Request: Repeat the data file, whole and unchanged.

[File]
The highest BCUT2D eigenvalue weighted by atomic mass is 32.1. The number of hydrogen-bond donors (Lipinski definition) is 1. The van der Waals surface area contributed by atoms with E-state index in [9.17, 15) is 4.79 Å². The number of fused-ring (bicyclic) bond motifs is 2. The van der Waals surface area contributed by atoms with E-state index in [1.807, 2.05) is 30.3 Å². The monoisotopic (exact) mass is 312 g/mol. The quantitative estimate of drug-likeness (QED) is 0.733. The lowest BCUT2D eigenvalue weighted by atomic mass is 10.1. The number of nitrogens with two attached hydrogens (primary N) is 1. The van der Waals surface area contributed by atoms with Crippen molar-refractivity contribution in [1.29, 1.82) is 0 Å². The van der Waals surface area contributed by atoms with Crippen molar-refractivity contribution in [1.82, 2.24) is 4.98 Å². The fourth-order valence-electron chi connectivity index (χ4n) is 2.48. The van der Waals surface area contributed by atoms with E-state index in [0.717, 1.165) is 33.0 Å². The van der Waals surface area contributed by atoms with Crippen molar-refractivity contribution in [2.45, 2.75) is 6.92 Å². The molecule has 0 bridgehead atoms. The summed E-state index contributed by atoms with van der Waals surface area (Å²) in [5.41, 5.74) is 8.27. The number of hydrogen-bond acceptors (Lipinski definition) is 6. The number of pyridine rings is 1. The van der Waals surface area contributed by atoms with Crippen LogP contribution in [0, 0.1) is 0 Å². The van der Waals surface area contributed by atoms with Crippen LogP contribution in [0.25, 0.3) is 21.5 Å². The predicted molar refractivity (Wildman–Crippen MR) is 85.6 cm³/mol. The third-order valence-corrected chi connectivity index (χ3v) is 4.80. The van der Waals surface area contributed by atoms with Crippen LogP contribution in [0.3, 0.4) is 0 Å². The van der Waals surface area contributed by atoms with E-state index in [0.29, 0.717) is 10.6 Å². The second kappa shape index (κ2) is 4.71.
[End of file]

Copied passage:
The highest BCUT2D eigenvalue weighted by atomic mass is 32.1. The number of hydrogen-bond donors (Lipinski definition) is 1. The van der Waals surface area contributed by atoms with E-state index in [9.17, 15) is 4.79 Å². The number of fused-ring (bicyclic) bond motifs is 2. The van der Waals surface area contributed by atoms with E-state index in [1.807, 2.05) is 30.3 Å². The monoisotopic (exact) mass is 312 g/mol. The quantitative estimate of drug-likeness (QED) is 0.733. The lowest BCUT2D eigenvalue weighted by atomic mass is 10.1. The number of nitrogens with two attached hydrogens (primary N) is 1. The van der Waals surface area contributed by atoms with Crippen molar-refractivity contribution in [1.29, 1.82) is 0 Å². The van der Waals surface area contributed by atoms with Crippen molar-refractivity contribution in [1.82, 2.24) is 4.98 Å². The fourth-order valence-electron chi connectivity index (χ4n) is 2.48. The van der Waals surface area contributed by atoms with E-state index in [0.717, 1.165) is 33.0 Å². The van der Waals surface area contributed by atoms with Crippen molar-refractivity contribution in [2.45, 2.75) is 6.92 Å². The molecule has 0 bridgehead atoms. The summed E-state index contributed by atoms with van der Waals surface area (Å²) in [5.41, 5.74) is 8.27. The number of hydrogen-bond acceptors (Lipinski definition) is 6. The number of pyridine rings is 1. The van der Waals surface area contributed by atoms with Crippen LogP contribution in [0, 0.1) is 0 Å². The van der Waals surface area contributed by atoms with Crippen LogP contribution in [0.25, 0.3) is 21.5 Å². The predicted molar refractivity (Wildman–Crippen MR) is 85.6 cm³/mol. The third-order valence-corrected chi connectivity index (χ3v) is 4.80. The van der Waals surface area contributed by atoms with Crippen LogP contribution in [0.3, 0.4) is 0 Å². The van der Waals surface area contributed by atoms with E-state index in [0.29, 0.717) is 10.6 Å². The second kappa shape index (κ2) is 4.71.